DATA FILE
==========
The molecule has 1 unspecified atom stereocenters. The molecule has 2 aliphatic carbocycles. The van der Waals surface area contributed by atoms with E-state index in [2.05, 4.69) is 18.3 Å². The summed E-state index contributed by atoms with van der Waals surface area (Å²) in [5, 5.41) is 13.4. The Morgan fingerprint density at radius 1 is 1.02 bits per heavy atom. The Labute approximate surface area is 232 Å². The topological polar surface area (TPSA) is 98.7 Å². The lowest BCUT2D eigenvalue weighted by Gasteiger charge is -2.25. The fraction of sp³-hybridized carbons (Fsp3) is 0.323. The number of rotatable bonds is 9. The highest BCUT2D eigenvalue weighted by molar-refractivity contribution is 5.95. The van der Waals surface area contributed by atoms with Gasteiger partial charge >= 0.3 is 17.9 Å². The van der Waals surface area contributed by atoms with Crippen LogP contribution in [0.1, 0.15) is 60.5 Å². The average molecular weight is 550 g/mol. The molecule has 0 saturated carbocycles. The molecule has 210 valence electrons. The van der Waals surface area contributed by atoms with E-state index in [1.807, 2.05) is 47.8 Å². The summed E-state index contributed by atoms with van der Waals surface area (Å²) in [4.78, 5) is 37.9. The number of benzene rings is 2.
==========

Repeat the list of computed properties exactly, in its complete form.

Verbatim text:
The molecule has 1 unspecified atom stereocenters. The molecule has 2 aliphatic carbocycles. The van der Waals surface area contributed by atoms with E-state index in [2.05, 4.69) is 18.3 Å². The summed E-state index contributed by atoms with van der Waals surface area (Å²) in [5, 5.41) is 13.4. The Morgan fingerprint density at radius 1 is 1.02 bits per heavy atom. The Labute approximate surface area is 232 Å². The topological polar surface area (TPSA) is 98.7 Å². The lowest BCUT2D eigenvalue weighted by Gasteiger charge is -2.25. The fraction of sp³-hybridized carbons (Fsp3) is 0.323. The number of rotatable bonds is 9. The highest BCUT2D eigenvalue weighted by molar-refractivity contribution is 5.95. The van der Waals surface area contributed by atoms with Gasteiger partial charge >= 0.3 is 17.9 Å². The van der Waals surface area contributed by atoms with Crippen LogP contribution in [0.1, 0.15) is 60.5 Å². The average molecular weight is 550 g/mol. The molecule has 0 saturated carbocycles. The molecule has 210 valence electrons. The van der Waals surface area contributed by atoms with E-state index in [1.807, 2.05) is 47.8 Å². The summed E-state index contributed by atoms with van der Waals surface area (Å²) in [4.78, 5) is 37.9. The number of benzene rings is 2.